As users opt out, and audience pools reduce, advertisers have had to be smarter about how they target Facebook users. Whereas advertisers could previously set up as many data points as possible, now only eight conversion points can be tracked, meaning fewer data signals are available to optimise performance. Advertisers are therefore expanding target audiences to include those who’ve engaged with a page, not just those on the site at the time. We’re also seeing more use of CRM lists (which are GDPR-compliant) to make remarketing and lookalike lists.
“The ATT update was a shock to the system for many advertisers and has definitely had a somewhat negative impact on Facebook advertising. However, the channel – which holds the largest audience pool of any social media platform – is still an important part of the marketing funnel. As such, it’s essential to continue planning new strategic and clever approaches for social campaigns on the channel.”
“Opt-in supply is now arguably better than initial estimate”
Joseph Merhej, Senior Manager, Solutions Consulting, Xandr commented: “While ATT’s rollout resulted in an increase in non-addressable app supply, the opt-in supply also increased over time and is now arguably better than initial estimates from around the industry. Opt-in rates tend to vary depending on the type of app concerned and publishers have taken the approach of testing multiple variations of ATT prompts to essentially optimise or improve their opt-in rates over time.
“IOS 14 / 14.5 reinforced the notion of publishers taking control of their data and the degree to which their users can be addressed by marketers. It also highlighted the importance for publishers to focus on demonstrating the value exchange to users; and whilst this might not come cheap or easy it should, in an ideal world, lead to better relationships.”
“Privacy for users has undoubtedly improved, but perhaps at the expense of an open and free web”
Paul Coggins, CEO, Adludio commented: "If the intention of ATT was to hamper the revenues of Facebook and Google, then it has been a huge success. However, as much as the app ecosystem relies on its platform, Apple also needs apps, and to that end, attribution hasn’t been killed off as a goal. Privacy for users has undoubtedly improved, but perhaps at the expense of an open and free web, with the major tech companies' hold on the web increasing.
Currently, advertising is once again witnessing the power of creative as a means to drive user attention and engagement. True creativity has always been the prime mover for consumers but was largely sidelined by cookie-based targeting methods. By returning focus to design and interactivity, creative-first mobile companies are benefiting hugely – instead of relying on user data, companies are leveraging historical, creative data to drive engagement.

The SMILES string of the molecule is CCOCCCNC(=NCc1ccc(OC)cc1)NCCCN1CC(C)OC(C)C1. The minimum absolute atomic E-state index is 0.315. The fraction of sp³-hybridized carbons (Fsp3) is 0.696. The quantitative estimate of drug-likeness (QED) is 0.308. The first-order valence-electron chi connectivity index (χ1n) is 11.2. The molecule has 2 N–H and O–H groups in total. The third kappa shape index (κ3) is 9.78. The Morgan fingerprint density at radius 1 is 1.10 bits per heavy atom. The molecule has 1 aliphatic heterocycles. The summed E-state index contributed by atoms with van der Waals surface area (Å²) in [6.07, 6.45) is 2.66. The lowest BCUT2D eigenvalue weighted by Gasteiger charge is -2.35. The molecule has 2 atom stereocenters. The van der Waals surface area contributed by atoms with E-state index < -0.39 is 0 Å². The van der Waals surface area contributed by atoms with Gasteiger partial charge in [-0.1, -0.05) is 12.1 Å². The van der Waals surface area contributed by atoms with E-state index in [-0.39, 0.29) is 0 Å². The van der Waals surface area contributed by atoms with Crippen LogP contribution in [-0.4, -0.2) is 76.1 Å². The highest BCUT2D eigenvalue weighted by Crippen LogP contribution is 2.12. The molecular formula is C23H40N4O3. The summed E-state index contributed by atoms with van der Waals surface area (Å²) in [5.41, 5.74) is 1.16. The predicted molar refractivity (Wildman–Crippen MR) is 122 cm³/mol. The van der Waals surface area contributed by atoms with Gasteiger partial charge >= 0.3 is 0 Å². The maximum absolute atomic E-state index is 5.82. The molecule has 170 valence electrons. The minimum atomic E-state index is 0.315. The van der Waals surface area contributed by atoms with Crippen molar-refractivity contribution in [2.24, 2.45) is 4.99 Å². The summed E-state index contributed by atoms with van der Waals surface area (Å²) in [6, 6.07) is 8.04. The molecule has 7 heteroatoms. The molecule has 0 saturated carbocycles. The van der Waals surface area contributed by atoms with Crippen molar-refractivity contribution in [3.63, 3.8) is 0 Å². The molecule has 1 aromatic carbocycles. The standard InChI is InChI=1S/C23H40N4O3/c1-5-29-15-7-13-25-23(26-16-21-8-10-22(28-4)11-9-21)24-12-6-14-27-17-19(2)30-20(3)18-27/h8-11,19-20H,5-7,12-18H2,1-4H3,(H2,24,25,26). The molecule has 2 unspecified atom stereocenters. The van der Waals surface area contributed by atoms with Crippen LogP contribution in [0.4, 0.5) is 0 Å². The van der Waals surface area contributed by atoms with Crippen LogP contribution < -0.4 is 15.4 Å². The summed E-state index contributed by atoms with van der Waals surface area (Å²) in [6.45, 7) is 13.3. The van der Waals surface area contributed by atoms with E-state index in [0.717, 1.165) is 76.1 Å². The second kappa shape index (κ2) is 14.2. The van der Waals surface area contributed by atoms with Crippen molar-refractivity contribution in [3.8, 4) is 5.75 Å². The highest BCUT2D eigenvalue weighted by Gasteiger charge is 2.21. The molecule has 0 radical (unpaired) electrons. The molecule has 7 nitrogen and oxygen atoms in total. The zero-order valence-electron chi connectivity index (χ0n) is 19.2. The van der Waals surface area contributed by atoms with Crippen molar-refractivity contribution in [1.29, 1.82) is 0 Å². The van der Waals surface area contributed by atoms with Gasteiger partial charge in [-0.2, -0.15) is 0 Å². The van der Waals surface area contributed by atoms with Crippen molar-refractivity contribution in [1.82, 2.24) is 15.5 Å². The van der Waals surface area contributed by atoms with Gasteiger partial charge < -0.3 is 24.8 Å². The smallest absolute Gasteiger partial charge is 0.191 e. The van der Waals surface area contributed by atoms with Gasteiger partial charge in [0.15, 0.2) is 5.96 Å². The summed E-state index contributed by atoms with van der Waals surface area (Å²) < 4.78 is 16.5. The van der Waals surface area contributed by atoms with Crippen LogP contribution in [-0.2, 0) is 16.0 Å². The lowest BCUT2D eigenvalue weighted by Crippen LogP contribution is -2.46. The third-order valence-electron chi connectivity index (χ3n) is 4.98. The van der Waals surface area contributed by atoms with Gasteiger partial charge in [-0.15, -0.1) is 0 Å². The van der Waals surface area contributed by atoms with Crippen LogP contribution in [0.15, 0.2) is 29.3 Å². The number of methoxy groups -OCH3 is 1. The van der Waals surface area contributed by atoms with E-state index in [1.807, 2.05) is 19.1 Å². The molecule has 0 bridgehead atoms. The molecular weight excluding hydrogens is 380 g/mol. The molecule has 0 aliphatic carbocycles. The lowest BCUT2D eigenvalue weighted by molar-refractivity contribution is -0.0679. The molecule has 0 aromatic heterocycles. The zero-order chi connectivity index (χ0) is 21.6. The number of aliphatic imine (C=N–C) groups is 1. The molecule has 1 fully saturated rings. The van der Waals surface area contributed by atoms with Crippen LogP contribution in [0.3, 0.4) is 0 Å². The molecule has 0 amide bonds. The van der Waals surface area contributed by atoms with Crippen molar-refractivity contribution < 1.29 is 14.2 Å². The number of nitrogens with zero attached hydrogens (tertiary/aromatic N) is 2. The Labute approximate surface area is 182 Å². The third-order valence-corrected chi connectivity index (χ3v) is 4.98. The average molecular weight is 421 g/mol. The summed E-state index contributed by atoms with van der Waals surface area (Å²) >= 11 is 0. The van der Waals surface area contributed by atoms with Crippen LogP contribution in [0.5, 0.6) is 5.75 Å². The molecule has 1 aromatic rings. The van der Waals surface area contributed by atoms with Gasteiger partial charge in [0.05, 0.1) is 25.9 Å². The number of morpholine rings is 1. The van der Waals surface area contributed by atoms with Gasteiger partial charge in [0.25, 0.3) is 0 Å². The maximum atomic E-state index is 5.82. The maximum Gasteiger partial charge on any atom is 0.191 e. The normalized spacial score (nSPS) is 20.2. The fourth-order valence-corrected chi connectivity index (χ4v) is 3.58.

Additionally, it could be argued that Apple’s changes have quickened investment and interest in Web 3.0 and the metaverse (look at Facebook) – it’s still an open playing field with no clear winners in either software or hardware. I'd expect the competition, innovation and investment in this area to intensify going forward, with companies tapping into the potential of interactive campaigns to stand out from an increasingly crowded market."
“Brands shouldn't be trying to replicate what mobile IDs and cookies allow us to do"
Chloe Gilman, Head of EMEA, Advertiser and Agency at Permutive, said: “Apple was one of the first leading tech platforms to move to restrict tracking, and since then, the digital advertising landscape has completely changed to prioritise the user. The industry is almost at a time where the misuse of consumer data for the benefit of advertising and ROI will no longer be possible. As with the deprecation of third-party cookies, the loss of mobile tracking IDs means marketers need to change how they find and buy audiences.
“Unfortunately, despite these changes, many are seeking to simply replicate old audience buying practices. Brands shouldn't be trying to replicate what mobile IDs and cookies allow us to do. Instead, they should be encouraging the responsible use of data; seeking partnerships with trusted publishers and shifting addressable targeting away from 1-1, into addressable cohort-based buying.”
“46% of users globally opt-in for tracking”
Heather Lloyd, Head of Product Marketing, Nano Interactive, said: “The opt-in rate for ATT has been higher than expected. It was estimated that 10% of users would accept tracking last year, however in reality 46% of users globally opt-in for tracking as of December 2021 - it’s worth noting that this is still a huge loss for those who rely on Apple’s data.
“While ATT is Apple’s way of reassuring consumers about their online privacy, there is still a bottom-line to this move too. Apple is able to capitalise on its user base to drive revenues, which should raise alarms from a competition point of view. Ultimately, beyond revenues or business outcomes, an authentic approach to consumers’ privacy needs to be a core objective for the digital industry.“